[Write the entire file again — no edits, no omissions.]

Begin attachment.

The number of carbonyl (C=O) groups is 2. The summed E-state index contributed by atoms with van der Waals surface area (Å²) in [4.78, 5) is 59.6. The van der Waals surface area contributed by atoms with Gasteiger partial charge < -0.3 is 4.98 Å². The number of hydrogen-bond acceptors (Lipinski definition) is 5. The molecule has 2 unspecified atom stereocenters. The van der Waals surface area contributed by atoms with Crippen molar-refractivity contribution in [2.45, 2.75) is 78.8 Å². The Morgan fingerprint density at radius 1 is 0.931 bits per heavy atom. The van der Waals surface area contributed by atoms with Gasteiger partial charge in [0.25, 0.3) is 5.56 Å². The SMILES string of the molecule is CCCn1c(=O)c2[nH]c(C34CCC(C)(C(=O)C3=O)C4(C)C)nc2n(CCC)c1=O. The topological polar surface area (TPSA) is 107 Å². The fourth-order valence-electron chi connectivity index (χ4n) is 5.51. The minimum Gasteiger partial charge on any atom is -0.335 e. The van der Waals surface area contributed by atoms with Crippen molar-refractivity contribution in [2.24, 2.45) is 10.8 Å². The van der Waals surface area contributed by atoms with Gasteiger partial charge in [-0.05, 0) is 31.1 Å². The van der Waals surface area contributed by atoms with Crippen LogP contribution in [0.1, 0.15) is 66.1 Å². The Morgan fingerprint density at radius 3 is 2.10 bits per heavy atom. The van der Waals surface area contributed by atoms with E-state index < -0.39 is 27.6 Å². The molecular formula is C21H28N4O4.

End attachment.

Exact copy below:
The number of carbonyl (C=O) groups is 2. The summed E-state index contributed by atoms with van der Waals surface area (Å²) in [4.78, 5) is 59.6. The van der Waals surface area contributed by atoms with Gasteiger partial charge < -0.3 is 4.98 Å². The number of hydrogen-bond acceptors (Lipinski definition) is 5. The molecule has 2 unspecified atom stereocenters. The van der Waals surface area contributed by atoms with Crippen molar-refractivity contribution in [2.45, 2.75) is 78.8 Å². The Morgan fingerprint density at radius 1 is 0.931 bits per heavy atom. The van der Waals surface area contributed by atoms with Gasteiger partial charge in [0.25, 0.3) is 5.56 Å². The SMILES string of the molecule is CCCn1c(=O)c2[nH]c(C34CCC(C)(C(=O)C3=O)C4(C)C)nc2n(CCC)c1=O. The topological polar surface area (TPSA) is 107 Å². The fourth-order valence-electron chi connectivity index (χ4n) is 5.51. The minimum Gasteiger partial charge on any atom is -0.335 e. The van der Waals surface area contributed by atoms with Crippen molar-refractivity contribution in [2.24, 2.45) is 10.8 Å². The van der Waals surface area contributed by atoms with Gasteiger partial charge in [-0.05, 0) is 31.1 Å². The van der Waals surface area contributed by atoms with Crippen LogP contribution in [0.1, 0.15) is 66.1 Å². The Morgan fingerprint density at radius 3 is 2.10 bits per heavy atom. The van der Waals surface area contributed by atoms with E-state index < -0.39 is 27.6 Å². The molecular formula is C21H28N4O4.